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Application of room temperature wearable gas sensor

In the past few years, the rapid growth of the information age has captured global attention, particularly regarding the Internet of Things (IoT), artificial intelligence (AI), big data, and cloud computing. Among these technological advancements, smart gas sensors have emerged as a significant interface for human-machine interaction (HMI) and a crucial tool for interacting with the external environment.

When using a gas sensor as an HMI interface, it is crucial for it to be wearable and conform to the skin in order to effectively sense various physiological signals from the human body and the surrounding environment. However, conventional gas sensors are typically fabricated using rigid materials such as glass, ceramic tubes, silicon, and electrodes. These materials lack the necessary flexibility and mechanical compliance to accommodate human movement. As a result, traditional rigid gas sensors have limited bending capabilities and gas permeability, which restrict human activities and result in discomfort when worn.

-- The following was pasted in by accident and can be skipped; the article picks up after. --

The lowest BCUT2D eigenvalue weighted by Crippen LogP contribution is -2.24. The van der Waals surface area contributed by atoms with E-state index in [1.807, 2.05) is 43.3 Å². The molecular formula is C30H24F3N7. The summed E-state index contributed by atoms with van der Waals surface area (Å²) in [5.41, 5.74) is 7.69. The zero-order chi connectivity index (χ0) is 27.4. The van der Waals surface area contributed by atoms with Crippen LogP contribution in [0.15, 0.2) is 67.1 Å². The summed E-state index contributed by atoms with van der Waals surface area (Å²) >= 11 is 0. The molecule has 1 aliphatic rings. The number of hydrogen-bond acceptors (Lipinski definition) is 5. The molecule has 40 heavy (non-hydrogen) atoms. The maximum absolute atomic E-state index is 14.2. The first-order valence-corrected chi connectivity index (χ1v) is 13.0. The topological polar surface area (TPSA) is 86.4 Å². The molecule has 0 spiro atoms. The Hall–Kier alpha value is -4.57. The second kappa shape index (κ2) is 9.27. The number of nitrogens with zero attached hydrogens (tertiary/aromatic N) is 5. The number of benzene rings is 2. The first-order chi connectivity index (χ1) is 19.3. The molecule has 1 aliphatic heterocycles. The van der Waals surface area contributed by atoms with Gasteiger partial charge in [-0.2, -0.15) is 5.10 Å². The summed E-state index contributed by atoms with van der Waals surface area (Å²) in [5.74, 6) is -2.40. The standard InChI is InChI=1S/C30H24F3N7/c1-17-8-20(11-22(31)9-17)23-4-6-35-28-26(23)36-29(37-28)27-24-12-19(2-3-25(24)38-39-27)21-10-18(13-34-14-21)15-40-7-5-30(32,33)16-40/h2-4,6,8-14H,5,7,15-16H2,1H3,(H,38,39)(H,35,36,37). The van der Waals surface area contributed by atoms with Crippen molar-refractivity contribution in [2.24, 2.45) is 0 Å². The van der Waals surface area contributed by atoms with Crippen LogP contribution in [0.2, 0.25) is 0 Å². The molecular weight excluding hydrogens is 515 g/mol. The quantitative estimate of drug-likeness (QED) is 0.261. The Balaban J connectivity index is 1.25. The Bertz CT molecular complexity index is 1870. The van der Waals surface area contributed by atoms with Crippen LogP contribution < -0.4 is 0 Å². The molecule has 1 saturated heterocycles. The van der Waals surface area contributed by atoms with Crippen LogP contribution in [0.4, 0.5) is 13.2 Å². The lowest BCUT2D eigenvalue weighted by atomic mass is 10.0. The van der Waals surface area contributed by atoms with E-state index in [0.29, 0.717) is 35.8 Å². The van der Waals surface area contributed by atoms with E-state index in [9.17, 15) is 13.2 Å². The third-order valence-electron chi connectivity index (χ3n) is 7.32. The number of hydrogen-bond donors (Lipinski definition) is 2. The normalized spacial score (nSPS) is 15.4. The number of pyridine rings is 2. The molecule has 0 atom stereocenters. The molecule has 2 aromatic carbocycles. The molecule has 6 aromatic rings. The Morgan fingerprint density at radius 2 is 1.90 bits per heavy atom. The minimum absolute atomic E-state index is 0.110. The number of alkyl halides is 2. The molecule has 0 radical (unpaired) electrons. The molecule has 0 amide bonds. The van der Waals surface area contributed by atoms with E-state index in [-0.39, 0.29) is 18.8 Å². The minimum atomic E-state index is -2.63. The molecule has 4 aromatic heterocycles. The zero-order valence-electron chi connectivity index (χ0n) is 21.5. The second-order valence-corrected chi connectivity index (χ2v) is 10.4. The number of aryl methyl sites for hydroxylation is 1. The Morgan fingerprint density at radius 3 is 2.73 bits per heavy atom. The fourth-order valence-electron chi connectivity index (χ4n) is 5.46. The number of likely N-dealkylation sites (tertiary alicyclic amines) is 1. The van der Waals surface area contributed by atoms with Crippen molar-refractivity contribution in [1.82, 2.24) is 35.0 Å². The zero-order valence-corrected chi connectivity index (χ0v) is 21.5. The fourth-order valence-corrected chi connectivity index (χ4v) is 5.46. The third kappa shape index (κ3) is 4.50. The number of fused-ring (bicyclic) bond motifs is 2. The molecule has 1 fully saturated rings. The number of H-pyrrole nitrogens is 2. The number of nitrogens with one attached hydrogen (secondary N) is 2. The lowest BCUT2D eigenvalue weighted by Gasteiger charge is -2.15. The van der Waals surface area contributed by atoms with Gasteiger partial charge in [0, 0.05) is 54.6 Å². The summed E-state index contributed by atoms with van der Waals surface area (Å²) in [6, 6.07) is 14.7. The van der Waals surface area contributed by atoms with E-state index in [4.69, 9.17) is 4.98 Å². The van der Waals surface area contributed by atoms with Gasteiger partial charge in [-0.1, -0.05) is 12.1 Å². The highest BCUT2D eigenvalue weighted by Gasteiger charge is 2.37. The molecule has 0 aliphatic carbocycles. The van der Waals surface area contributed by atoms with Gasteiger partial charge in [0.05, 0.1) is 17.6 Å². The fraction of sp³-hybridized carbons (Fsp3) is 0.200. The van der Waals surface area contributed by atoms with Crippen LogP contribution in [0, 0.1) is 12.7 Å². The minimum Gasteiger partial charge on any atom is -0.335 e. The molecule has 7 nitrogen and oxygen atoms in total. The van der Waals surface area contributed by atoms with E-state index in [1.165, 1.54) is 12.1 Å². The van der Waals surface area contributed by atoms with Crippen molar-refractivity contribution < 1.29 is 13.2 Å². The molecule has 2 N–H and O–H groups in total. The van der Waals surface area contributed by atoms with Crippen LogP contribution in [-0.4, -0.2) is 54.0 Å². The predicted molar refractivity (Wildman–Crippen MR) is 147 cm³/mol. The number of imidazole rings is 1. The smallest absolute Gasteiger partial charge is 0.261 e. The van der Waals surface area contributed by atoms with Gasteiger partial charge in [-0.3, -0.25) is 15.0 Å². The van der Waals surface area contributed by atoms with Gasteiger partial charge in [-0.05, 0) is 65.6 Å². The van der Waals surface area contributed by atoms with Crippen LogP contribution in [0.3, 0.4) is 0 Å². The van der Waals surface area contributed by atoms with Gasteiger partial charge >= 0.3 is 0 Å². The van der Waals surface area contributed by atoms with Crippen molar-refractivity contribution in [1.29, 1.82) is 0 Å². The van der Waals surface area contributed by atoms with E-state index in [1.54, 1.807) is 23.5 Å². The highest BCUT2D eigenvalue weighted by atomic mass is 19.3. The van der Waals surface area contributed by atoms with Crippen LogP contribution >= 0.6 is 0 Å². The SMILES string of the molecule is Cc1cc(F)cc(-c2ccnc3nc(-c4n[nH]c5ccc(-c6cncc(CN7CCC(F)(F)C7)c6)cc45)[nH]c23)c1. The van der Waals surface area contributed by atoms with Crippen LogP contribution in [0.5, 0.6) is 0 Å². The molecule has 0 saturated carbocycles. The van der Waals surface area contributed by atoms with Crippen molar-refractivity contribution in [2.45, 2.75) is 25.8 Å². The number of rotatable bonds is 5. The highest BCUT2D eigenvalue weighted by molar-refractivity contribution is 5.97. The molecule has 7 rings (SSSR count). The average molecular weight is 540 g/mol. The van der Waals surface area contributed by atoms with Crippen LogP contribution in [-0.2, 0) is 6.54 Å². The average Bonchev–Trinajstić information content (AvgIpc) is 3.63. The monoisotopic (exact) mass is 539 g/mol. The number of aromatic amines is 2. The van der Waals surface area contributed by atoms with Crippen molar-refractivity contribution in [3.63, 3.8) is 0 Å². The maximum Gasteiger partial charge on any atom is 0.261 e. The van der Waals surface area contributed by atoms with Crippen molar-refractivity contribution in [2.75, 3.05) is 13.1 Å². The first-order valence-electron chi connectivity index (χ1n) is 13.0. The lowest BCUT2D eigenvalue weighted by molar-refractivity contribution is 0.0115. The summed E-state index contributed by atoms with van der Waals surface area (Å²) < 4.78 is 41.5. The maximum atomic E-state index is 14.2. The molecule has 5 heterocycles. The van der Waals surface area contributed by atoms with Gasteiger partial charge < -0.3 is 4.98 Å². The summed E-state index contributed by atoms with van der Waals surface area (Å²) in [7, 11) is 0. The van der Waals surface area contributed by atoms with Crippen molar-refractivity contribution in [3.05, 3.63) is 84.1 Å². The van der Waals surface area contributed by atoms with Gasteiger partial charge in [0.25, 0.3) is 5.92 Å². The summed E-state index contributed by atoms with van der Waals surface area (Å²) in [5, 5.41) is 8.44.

Moreover, traditional gas sensors often require high-temperature operation, making it challenging to fabricate wearable gas sensing systems. This limitation also increases the potential risk of explosion or fire when detecting flammable and explosive gases. To address these issues, there is a need for innovative approaches that offer improved flexibility, mechanical compliance, and safety in gas sensor design for wearable applications.

Recently reported wearable gas sensors provide an effective solution to the above challenges. With the acceleration of industrialization and urbanization, harmful gas emissions pose a major threat to human health. For example, excessive exposure to ammonia can cause irreversible and severe irritation to respiratory organs and eyes, long-term exposure to air containing formaldehyde can lead to decreased lung function and chronic pneumonia, and long-term exposure to low concentrations of nitrogen oxides can induce Chronic pharyngitis and bronchitis.

Therefore, the immediate detection of harmful gases in the surrounding environment using portable and wearable gas sensors has become increasingly critical in everyday life. Furthermore, certain gases can serve as biomarkers for specific diseases, enabling real-time monitoring, diagnosis, and treatment of human health conditions. This highlights the importance of developing gas sensors that are convenient, easily wearable, and capable of providing valuable insights into human well-being.

Wearable gas sensors find applications in various fields such as environmental monitoring, healthcare, smart homes, industrial safety, food safety, and public safety, depending on the specific gas being detected and the intended application scenario. These sensors are designed to be compact in size and can be comfortably attached to the human skin. They possess the ability to adapt and deform with human motion without compromising the sensor's performance and response capabilities.